When glaciers accelerate and the Greenland Ice Sheet shrinks, the lost ice ends up as water in the ocean. That raises global sea levels. Currently, the imbalance in Greenland increases sea level by 0.3 inches per decade, about a quarter of the total rate of sea level rise over the past two decades. To project future changes in sea level, however, we need to have a much better understanding of how glaciers will behave.
So scientists have begun investigating the trigger behind Greenland’s accelerating glaciers. Previous studies have found a correlation between faster-flowing glaciers and warmer ocean temperatures around Greenland. This observation, combined with glaciological studies, has led to the hypothesis that warmer waters may be increasing underwater melting (think ice cubes melting faster in a cup of hot water versus cold water) and triggering an acceleration of glaciers.
Yet, we know almost nothing about the water that makes direct contact with glaciers in Greenland’s remote, iceberg-laden fjords. They are hard to access and remain largely unexplored. All measurements of warming trends around Greenland have been made in the ocean off the coast, outside the fjords and far from the ocean/glacier interface.
A few scientists have begun studying these fjords by making measurements during brief summer surveys. But just as recording the weather in Boston for a few days during the summer will not tell you much about Boston’s climate or temperature fluctuations, neither do snapshot surveys of fjords tell us much about temperature variability near vulnerable glaciers. So our research group designs moorings like SF1 to leave instruments in a fjord throughout the year, measuring ocean currents and water temperatures that drive melting at the glacier’s edge.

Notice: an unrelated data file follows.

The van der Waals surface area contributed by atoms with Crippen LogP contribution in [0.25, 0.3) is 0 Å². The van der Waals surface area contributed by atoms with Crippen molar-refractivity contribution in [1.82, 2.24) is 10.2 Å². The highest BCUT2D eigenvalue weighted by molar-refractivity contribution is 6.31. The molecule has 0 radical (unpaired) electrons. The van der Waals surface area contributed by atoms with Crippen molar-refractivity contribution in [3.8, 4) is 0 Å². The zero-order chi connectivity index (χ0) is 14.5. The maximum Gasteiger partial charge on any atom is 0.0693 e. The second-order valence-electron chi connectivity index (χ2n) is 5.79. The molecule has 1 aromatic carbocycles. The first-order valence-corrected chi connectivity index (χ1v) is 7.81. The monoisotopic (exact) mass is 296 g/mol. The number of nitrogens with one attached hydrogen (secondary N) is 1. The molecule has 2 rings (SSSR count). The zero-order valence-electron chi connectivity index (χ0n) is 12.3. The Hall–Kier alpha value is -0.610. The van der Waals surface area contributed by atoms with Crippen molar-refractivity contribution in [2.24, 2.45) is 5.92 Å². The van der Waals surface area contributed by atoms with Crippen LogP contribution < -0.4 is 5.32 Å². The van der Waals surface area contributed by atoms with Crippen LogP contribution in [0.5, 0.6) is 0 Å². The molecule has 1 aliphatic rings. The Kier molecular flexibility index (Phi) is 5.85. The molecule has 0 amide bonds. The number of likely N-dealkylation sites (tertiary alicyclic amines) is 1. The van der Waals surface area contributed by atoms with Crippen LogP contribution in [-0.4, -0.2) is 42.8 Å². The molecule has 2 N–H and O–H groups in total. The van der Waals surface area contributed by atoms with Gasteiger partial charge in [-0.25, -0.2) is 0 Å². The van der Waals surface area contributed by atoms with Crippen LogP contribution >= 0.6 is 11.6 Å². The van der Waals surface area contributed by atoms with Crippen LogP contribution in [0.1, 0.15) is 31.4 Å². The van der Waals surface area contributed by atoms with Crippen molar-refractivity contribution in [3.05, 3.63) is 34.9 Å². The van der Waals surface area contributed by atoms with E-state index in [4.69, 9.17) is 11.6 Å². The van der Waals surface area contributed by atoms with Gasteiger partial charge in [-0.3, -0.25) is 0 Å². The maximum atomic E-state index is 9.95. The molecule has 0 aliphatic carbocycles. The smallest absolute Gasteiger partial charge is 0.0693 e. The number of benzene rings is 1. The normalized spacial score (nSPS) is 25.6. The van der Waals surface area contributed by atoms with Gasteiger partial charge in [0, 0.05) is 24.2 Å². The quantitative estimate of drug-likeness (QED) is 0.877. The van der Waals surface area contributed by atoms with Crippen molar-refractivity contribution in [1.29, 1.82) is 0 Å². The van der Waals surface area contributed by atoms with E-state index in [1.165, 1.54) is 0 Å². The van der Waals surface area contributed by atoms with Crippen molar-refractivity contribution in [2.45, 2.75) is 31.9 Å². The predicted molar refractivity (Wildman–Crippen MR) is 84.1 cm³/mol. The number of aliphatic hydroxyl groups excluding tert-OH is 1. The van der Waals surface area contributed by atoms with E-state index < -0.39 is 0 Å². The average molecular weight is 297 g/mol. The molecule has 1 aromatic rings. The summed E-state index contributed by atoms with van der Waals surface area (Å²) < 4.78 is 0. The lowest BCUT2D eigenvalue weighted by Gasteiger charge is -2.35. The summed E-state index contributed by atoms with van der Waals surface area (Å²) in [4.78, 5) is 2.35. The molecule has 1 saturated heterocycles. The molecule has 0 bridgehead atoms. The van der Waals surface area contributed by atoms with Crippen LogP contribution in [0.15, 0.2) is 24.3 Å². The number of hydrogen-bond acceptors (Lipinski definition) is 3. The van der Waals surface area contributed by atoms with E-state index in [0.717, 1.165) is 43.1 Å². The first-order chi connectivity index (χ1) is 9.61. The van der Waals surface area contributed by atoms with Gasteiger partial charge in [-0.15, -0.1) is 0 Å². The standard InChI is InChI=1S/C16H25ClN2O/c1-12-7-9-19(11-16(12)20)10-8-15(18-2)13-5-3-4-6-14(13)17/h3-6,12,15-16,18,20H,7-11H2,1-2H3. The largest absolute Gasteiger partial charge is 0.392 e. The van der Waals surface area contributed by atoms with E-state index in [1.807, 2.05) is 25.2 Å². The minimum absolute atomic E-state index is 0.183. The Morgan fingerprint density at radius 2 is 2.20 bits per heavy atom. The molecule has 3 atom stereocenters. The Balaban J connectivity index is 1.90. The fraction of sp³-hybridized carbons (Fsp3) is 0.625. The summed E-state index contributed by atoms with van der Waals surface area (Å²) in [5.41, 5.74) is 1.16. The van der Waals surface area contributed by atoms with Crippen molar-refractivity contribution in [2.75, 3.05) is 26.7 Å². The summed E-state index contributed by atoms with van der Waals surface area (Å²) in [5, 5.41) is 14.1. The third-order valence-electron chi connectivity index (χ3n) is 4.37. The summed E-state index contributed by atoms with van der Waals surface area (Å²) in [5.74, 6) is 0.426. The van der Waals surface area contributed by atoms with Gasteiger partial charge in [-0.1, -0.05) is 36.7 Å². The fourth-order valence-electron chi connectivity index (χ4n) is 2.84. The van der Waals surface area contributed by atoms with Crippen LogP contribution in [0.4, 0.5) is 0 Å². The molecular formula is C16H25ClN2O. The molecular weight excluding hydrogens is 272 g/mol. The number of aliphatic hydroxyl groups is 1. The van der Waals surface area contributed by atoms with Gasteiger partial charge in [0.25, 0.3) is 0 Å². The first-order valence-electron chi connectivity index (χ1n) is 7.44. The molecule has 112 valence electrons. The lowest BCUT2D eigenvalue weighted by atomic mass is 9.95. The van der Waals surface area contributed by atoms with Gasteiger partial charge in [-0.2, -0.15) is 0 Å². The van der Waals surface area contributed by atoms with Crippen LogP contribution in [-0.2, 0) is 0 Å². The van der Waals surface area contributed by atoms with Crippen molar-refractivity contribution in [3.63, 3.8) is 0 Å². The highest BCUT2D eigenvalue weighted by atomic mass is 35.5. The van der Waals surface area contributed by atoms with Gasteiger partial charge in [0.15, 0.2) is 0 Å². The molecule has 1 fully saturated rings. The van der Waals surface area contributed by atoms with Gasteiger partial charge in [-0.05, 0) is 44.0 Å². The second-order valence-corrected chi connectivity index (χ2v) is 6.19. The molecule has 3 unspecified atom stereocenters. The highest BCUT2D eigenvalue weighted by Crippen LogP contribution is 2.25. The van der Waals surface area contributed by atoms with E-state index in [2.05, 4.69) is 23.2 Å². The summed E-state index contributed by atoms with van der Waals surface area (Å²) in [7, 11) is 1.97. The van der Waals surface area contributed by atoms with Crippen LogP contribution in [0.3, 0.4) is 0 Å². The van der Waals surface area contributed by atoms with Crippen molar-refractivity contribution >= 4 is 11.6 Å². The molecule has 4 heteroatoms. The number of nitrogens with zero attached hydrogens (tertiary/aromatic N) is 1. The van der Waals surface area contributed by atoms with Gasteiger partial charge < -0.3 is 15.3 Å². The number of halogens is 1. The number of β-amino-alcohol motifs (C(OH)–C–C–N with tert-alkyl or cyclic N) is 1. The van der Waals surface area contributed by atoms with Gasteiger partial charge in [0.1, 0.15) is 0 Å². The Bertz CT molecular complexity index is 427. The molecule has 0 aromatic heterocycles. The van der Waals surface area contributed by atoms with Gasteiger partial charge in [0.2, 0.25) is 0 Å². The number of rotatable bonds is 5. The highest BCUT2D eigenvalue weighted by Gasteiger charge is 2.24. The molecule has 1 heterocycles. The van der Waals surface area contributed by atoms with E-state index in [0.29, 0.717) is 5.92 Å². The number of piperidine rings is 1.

The return to Sermilik Fjord
Thirteen months after we deployed SF1, we headed back into Sermilik Fjord on a larger ship, the M/V Fox, to recover our moorings. At the same time, unknown to us, a particularly large iceberg moved over SF1. It held the mooring down for several hours and then continued its journey out of the fjord. But this time, the mooring did not spring back up.
The buoyant orange sphere atop the mooring line was designed to sit 1,000 feet below the surface and to withstand the immense pressure at this depth. However, when this iceberg pushed the sphere down to 1,500 feet below the surface, the metal sphere collapsed. It imploded, crumpled like a used paper cup, under the weight of a quarter mile of water. Having lost its buoyant sphere, the entire structure—instruments, wires, floats and all—plunged to the seafloor.
Meanwhile, aboard the M/V Fox, we had no inkling of the misfortune befalling SF1, but we were experiencing iceberg troubles of our own. The ice pack in the fjord was dense, and our large boat could not maneuver through the icebergs to reach the upper fjord. So we turned around, abandoning hope of recovering SF1 until the next year.
We did, however, recover a companion mooring, SF4, located farther down the fjord and away from the glacier. When I returned from fieldwork, I began analyzing the data collected by this mooring.
The records showed that fast currents shot up and down the fjord, reversing directions every few days throughout the winter. These velocity pulses were driven by winds and ocean currents outside the fjord. They constantly flooded the fjord with new water, causing large temperature changes. These findings were exciting, but their relevance to the glacier was not entirely clear. Since we could not recover SF1, I could not tell if these fast currents made it all the way to the upper fjord and directly changed water temperatures near the glacier, where SF1 lay.